Indiana Jones and the Raiders of the Lost Ark It's said that the original is the greatest, and there can be no more vivid proof than Raiders of the Lost Ark, the first and indisputably best of the initial three Indiana Jones adventures cooked up by the dream team of Steven Spielberg and George Lucas. Expectations were high for this 1981 collaboration between the two men, who essentially invented the box office blockbuster with `70s efforts like Jaws and Star Wars, and Spielberg (who directed) and Lucas (who co-wrote the story and executive produced) didn't disappoint.... This wildly entertaining film has it all: non-stop action, exotic locations, grand spectacle, a hero for the ages, despicable villains, a beautiful love interest, humour, horror not to mention lots of snakes. And along with all the bits that are so familiar by now--Indy (Harrison Ford) running from the giant boulder in a cave, using his pistol instead of his trusty whip to take out a scimitar-wielding bad guy, facing off with a hissing cobra, and on and on--there's real resonance in a potent storyline that brings together a profound religious-archaeological icon (the Ark of the Covenant, nothing less than "a radio for speaking to God") and the 20th century's most infamous criminals (the Nazis). Now that's entertainment. --Sam Graham Indiana Jones and the Temple of Doom It's hard to imagine that a film with worldwide box office receipts topping US$300 million worldwide could be labeled a disappointment, but some moviegoers considered Indiana Jones and the Temple of Doom, the second installment in Steven Spielberg and George Lucas' 1980s adventure trilogy, to be just that. That doesn't mean it's a bad effort; any collaboration between these two cinema giants (Spielberg directed, while Lucas provided the story and was executive producer) is bound to have more than its share of terrific moments, and Temple of Doom is no exception. But in exchanging the very real threat of Nazi Germany for the cartoonish Thuggee cult, it loses some of the heft of its predecessor (Raiders of the Lost Ark); on the other hand, it's also the darkest and most disturbing of the three films, what with multiple scenes of children enslaved, a heart pulled out of a man's chest, and the immolation of a sacrificial victim, which makes it less fun than either Raiders or The Last Crusade, notwithstanding a couple of riotous chase scenes and impressively grand sets. Many fans were also less than thrilled with the new love interest, a spoiled, querulous nightclub singer portrayed by Kate Capshaw, but a cute kid sidekick ("Short Round," played by Ke Huy Quan) and, of course, the ever-reliable Harrison Ford as the cynical-but-swashbuckling hero more than make up for that character's shortcomings. --Sam Graham Indiana Jones and the Last Crusade The third episode in Steven Spielberg's rousing Indiana Jones saga, this film recaptures the best elements of Raiders of the Lost Ark while exploring new territory with wonderfully satisfying results. Indy is back battling the Nazis, who have launched an expedition to uncover the whereabouts of the Holy Grail. And it's not just Indy this time--his father (played with great acerbic wit by Sean Connery, the perfect choice) is also involved in the hunt. Spielberg excels at the kind of extended action sequences that top themselves with virtually every frame; the best one here involves Indy trying to stop a Nazi tank from the outside while his father is being held within. For good measure, Spielberg reveals (among other things) how Indy got his hat, the scar on his chin, and his nickname (in a prologue that features River Phoenix as the young Indiana). --Marshall Fine Indiana Jones and the Kingdom of the Crystal Skull Nearly 20 years after riding his last Crusade, Harrison Ford makes a welcome return as archaeologist/relic hunter Indiana Jones in Indiana Jones and the Kingdom of the Crystal Skull, an action-packed fourth installment that's, in a nutshell, less memorable than the first three but great nostalgia for fans of the series. Producer George Lucas and screenwriter David Koepp (War of the Worlds) set the film during the cold war, as the Soviets--replacing Nazis as Indy's villains of choice and led by a sword-wielding Cate Blanchett with black bob and sunglasses--are in pursuit of a crystal skull, which has mystical powers related to a city of gold. After escaping from them in a spectacular opening action sequence, Indy is coerced to head to Peru at the behest of a young greaser (Shia LaBeouf) whose friend--and Indy's colleague--Professor Oxley (John Hurt) has been captured for his knowledge of the skull's whereabouts. Whatever secrets the skull holds are tertiary; its reveal is the weakest part of the movie, as the CGI effects that inevitably accompany it feel jarring next to the boulder-rolling world of Indy audiences knew and loved. There's plenty of comedy, delightful stunts--ants play a deadly role here--and the return of Raiders love interest Karen Allen as Marion Ravenwood, once shrill but now softened, giving her ex-love bemused glances and eye-rolls as he huffs his way to save the day. Which brings us to Ford: bullwhip still in hand, he's a little creakier, a lot grayer, but still twice the action hero of anyone in film today. With all the anticipation and hype leading up to the film's release, perhaps no reunion is sweeter than that of Ford with the role that fits him as snugly as that fedora hat. --Ellen A. Kim [show more]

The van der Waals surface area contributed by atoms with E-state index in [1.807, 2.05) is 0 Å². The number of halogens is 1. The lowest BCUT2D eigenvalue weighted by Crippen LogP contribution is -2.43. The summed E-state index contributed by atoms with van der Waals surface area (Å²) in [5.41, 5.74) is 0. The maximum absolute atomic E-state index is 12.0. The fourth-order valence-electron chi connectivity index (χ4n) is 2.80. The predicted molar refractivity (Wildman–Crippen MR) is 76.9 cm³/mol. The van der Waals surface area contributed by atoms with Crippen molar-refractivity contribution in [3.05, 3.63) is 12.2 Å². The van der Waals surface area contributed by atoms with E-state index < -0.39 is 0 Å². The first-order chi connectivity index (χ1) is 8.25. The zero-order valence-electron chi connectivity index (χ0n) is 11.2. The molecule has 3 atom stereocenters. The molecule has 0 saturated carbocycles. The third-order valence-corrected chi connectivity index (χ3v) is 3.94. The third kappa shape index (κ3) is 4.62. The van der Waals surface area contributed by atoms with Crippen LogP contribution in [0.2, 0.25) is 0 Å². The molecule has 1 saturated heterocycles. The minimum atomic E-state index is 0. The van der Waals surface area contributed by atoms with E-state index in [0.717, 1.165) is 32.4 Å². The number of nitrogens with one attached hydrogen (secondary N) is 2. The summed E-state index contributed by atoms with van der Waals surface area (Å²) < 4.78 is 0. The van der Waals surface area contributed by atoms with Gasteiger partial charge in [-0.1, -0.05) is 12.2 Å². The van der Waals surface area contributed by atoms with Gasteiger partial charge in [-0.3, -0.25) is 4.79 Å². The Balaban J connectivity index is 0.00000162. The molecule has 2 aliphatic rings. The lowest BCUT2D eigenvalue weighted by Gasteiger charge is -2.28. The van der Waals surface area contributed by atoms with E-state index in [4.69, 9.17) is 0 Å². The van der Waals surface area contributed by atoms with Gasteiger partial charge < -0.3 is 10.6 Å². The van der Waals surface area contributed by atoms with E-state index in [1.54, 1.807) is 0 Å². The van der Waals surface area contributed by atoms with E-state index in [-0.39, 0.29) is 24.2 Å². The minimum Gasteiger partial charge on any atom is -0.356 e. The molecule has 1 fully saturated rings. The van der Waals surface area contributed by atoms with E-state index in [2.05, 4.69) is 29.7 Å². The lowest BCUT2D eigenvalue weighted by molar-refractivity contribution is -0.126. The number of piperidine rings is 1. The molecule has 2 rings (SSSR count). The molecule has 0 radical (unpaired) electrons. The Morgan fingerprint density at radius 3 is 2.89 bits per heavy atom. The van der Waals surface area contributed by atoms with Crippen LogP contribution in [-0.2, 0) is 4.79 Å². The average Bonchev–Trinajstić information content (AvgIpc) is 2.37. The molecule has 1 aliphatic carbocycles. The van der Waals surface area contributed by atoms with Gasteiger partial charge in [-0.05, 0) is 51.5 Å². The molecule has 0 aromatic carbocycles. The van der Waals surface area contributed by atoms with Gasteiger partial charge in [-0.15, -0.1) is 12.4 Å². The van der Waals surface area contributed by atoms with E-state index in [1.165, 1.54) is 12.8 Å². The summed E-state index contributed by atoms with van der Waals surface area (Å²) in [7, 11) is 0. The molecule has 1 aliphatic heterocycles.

Up until 2008 this was undoubtably the greatest series of movies ever!, Kingdom of The Crystal Skull damaged that reputation a little for me (but a little more on that later).